Watchdogs: Women’s rights non-negotiable at Doha meeting on Afghanistan

Ahead of the upcoming Doha meeting, a coalition of human rights watchdogs has emphasized that the rights of Afghan women and girls are non-negotiable. In a joint letter, the NGO Working Group on Women, Peace, and Security, along with 11 other human rights organizations, stressed the need for unwavering support for women’s rights in Afghanistan.

The letter highlighted that many Afghan women in civil society have called for a boycott of negotiations with the Taliban until women’s rights are fully restored. “This meeting offers a decisive opportunity to demonstrate to all Afghans that their human rights are not a bargaining chip but the foundation on which the future of their country depends,” the letter stated.

The watchdogs argued that the success of the international community’s approach to Afghanistan, and the credibility of the Doha process, should be measured not by Taliban participation, but by whether the UN and Member States can unite around clear, transparent, and non-negotiable principles upholding human rights, particularly women’s rights and participation.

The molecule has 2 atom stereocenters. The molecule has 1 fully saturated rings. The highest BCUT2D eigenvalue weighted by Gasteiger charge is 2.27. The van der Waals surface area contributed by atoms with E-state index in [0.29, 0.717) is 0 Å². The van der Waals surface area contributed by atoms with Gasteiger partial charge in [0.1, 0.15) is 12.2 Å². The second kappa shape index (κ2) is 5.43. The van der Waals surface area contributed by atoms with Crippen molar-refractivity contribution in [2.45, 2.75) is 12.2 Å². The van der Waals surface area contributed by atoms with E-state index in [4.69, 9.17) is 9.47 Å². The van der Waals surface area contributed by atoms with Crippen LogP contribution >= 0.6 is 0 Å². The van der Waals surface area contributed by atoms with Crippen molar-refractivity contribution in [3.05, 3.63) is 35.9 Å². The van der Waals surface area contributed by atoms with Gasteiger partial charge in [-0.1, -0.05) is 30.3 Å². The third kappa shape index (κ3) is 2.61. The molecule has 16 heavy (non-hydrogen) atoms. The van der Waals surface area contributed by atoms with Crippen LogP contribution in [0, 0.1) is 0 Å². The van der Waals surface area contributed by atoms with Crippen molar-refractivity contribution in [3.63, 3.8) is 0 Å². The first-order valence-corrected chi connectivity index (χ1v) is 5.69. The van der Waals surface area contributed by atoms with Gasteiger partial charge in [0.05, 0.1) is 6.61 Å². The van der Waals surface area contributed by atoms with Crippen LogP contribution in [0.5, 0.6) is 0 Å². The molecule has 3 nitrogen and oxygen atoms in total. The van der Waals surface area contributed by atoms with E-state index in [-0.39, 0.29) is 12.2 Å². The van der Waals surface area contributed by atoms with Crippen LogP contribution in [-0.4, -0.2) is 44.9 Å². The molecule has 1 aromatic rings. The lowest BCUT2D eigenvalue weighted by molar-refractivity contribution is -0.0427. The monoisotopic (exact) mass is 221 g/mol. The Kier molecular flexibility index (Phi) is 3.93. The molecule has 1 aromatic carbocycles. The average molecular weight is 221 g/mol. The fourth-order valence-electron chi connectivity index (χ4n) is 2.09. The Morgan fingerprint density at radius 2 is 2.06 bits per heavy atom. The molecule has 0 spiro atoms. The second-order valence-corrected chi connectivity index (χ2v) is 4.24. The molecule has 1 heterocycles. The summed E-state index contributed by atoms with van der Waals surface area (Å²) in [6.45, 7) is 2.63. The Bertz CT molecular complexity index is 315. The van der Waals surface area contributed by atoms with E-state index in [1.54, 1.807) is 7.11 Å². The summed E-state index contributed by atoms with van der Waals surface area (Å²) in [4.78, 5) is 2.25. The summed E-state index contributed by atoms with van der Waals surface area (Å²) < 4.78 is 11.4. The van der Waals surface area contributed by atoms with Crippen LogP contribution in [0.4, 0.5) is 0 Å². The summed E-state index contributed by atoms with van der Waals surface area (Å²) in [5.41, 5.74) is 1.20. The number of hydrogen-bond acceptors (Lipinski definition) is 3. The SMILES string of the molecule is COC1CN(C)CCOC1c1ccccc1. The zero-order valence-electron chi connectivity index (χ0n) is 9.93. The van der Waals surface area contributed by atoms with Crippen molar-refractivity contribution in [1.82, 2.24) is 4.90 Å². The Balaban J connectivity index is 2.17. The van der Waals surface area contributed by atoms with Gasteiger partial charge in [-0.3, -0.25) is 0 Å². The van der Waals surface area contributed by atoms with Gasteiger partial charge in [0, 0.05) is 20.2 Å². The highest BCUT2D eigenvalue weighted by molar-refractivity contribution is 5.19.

The coalition insisted that women’s rights must be a central topic of discussion in Doha. “Respect for women’s rights must be a core objective of the international community’s engagement on Afghanistan, and a standing agenda item at all upcoming and future discussions in Doha,” the letter stated. “Women’s rights must also be addressed in discussions on any other aspect of the situation in Afghanistan, such as the humanitarian crisis, political process, climate change, counter-narcotics, counter-terrorism, and economic development efforts.”

The groups urged Member States to establish clear safeguards to ensure the full spectrum of women’s human rights is respected, without exception, in accordance with Afghanistan’s international obligations. They noted that Afghan women have called on the international community to refrain from granting the Taliban a seat at the UN, inviting them to UN-convened meetings, reopening diplomatic missions in Afghanistan, or lifting sanctions—all actions that could legitimize a regime that continues to violate women’s human rights and international legal obligations.

The upcoming Doha meeting of special envoys on Afghanistan is scheduled to be held at the end of this month.